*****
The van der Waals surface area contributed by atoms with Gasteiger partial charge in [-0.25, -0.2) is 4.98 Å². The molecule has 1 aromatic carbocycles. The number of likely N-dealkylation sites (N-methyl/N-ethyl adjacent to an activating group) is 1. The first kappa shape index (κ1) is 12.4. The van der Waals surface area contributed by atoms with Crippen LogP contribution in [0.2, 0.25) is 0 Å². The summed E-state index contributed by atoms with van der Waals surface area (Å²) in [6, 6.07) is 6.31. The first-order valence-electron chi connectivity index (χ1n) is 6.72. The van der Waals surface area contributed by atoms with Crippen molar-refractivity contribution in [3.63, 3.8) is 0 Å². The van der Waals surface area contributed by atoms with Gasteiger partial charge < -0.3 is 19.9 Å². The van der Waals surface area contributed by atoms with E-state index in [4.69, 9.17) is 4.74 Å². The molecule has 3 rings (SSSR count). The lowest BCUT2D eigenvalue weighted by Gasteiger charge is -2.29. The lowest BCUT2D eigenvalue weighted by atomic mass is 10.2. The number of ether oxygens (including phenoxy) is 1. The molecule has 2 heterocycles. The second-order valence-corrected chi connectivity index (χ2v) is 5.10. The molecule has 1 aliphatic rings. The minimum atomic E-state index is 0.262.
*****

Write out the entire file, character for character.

The van der Waals surface area contributed by atoms with Gasteiger partial charge in [-0.25, -0.2) is 4.98 Å². The molecule has 1 aromatic carbocycles. The number of likely N-dealkylation sites (N-methyl/N-ethyl adjacent to an activating group) is 1. The first kappa shape index (κ1) is 12.4. The van der Waals surface area contributed by atoms with Crippen LogP contribution in [0.2, 0.25) is 0 Å². The summed E-state index contributed by atoms with van der Waals surface area (Å²) in [6, 6.07) is 6.31. The first-order valence-electron chi connectivity index (χ1n) is 6.72. The van der Waals surface area contributed by atoms with Crippen molar-refractivity contribution in [3.63, 3.8) is 0 Å². The van der Waals surface area contributed by atoms with Gasteiger partial charge < -0.3 is 19.9 Å². The van der Waals surface area contributed by atoms with E-state index in [4.69, 9.17) is 4.74 Å². The molecule has 3 rings (SSSR count). The lowest BCUT2D eigenvalue weighted by Gasteiger charge is -2.29. The lowest BCUT2D eigenvalue weighted by atomic mass is 10.2. The number of ether oxygens (including phenoxy) is 1. The molecule has 2 heterocycles. The second-order valence-corrected chi connectivity index (χ2v) is 5.10. The molecule has 1 aliphatic rings. The minimum atomic E-state index is 0.262.